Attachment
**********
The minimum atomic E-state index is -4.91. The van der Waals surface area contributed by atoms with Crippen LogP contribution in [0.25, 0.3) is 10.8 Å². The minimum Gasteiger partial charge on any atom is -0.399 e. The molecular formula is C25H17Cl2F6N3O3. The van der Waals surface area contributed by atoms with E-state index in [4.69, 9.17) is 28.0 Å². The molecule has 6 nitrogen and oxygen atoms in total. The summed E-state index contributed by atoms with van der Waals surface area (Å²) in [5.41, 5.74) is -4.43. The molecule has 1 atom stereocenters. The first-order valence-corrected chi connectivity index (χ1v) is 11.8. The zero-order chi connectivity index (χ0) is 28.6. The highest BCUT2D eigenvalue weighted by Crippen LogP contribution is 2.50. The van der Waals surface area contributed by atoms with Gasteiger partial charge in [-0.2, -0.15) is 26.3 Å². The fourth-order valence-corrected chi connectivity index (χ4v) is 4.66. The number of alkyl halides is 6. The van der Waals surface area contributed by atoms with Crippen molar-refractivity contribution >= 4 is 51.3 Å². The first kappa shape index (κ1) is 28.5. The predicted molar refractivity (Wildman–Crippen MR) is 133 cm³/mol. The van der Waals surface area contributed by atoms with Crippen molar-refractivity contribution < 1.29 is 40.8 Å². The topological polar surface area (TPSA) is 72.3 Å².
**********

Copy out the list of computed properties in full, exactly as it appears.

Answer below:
The minimum atomic E-state index is -4.91. The van der Waals surface area contributed by atoms with Crippen LogP contribution in [0.25, 0.3) is 10.8 Å². The minimum Gasteiger partial charge on any atom is -0.399 e. The molecular formula is C25H17Cl2F6N3O3. The van der Waals surface area contributed by atoms with E-state index in [4.69, 9.17) is 28.0 Å². The molecule has 6 nitrogen and oxygen atoms in total. The summed E-state index contributed by atoms with van der Waals surface area (Å²) in [5.41, 5.74) is -4.43. The molecule has 1 atom stereocenters. The first-order valence-corrected chi connectivity index (χ1v) is 11.8. The zero-order chi connectivity index (χ0) is 28.6. The highest BCUT2D eigenvalue weighted by Crippen LogP contribution is 2.50. The van der Waals surface area contributed by atoms with Gasteiger partial charge in [-0.2, -0.15) is 26.3 Å². The fourth-order valence-corrected chi connectivity index (χ4v) is 4.66. The number of alkyl halides is 6. The van der Waals surface area contributed by atoms with Crippen molar-refractivity contribution >= 4 is 51.3 Å². The first kappa shape index (κ1) is 28.5. The predicted molar refractivity (Wildman–Crippen MR) is 133 cm³/mol. The van der Waals surface area contributed by atoms with Crippen molar-refractivity contribution < 1.29 is 40.8 Å². The topological polar surface area (TPSA) is 72.3 Å².